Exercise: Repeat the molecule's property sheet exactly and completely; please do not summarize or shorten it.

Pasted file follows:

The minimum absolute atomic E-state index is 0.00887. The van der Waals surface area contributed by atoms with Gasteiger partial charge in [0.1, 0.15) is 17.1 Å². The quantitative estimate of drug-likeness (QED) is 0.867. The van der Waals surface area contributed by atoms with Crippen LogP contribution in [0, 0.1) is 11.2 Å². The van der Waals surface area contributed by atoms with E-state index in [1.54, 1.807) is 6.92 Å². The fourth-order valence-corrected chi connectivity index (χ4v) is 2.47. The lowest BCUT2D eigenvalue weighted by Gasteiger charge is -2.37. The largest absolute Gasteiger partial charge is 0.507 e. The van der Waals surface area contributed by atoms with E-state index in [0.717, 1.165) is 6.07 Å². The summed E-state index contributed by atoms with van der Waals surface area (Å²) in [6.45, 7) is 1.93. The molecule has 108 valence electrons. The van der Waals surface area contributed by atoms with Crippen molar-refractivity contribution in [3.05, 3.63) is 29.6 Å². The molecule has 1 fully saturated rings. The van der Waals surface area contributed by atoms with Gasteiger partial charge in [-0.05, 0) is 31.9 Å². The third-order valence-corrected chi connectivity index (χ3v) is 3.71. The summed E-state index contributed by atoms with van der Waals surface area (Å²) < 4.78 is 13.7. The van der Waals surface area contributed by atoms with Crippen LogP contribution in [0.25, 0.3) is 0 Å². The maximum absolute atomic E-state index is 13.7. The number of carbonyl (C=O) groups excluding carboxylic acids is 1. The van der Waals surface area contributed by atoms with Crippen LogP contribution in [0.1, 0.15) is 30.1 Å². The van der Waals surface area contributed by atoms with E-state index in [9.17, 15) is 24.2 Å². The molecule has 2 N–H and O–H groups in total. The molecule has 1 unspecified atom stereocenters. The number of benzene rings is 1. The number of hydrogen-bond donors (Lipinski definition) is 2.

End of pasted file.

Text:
The minimum absolute atomic E-state index is 0.00887. The van der Waals surface area contributed by atoms with Gasteiger partial charge in [0.1, 0.15) is 17.1 Å². The quantitative estimate of drug-likeness (QED) is 0.867. The van der Waals surface area contributed by atoms with Crippen LogP contribution in [0, 0.1) is 11.2 Å². The van der Waals surface area contributed by atoms with E-state index in [1.54, 1.807) is 6.92 Å². The fourth-order valence-corrected chi connectivity index (χ4v) is 2.47. The lowest BCUT2D eigenvalue weighted by Gasteiger charge is -2.37. The largest absolute Gasteiger partial charge is 0.507 e. The van der Waals surface area contributed by atoms with E-state index in [0.717, 1.165) is 6.07 Å². The summed E-state index contributed by atoms with van der Waals surface area (Å²) in [6.45, 7) is 1.93. The molecule has 108 valence electrons. The van der Waals surface area contributed by atoms with Crippen molar-refractivity contribution in [3.05, 3.63) is 29.6 Å². The molecule has 1 fully saturated rings. The van der Waals surface area contributed by atoms with Gasteiger partial charge in [-0.05, 0) is 31.9 Å². The third-order valence-corrected chi connectivity index (χ3v) is 3.71. The summed E-state index contributed by atoms with van der Waals surface area (Å²) < 4.78 is 13.7. The van der Waals surface area contributed by atoms with Crippen LogP contribution in [0.25, 0.3) is 0 Å². The maximum absolute atomic E-state index is 13.7. The number of carbonyl (C=O) groups excluding carboxylic acids is 1. The van der Waals surface area contributed by atoms with Crippen LogP contribution in [0.1, 0.15) is 30.1 Å². The van der Waals surface area contributed by atoms with E-state index in [9.17, 15) is 24.2 Å². The molecule has 2 N–H and O–H groups in total. The molecule has 1 unspecified atom stereocenters. The number of benzene rings is 1. The number of hydrogen-bond donors (Lipinski definition) is 2.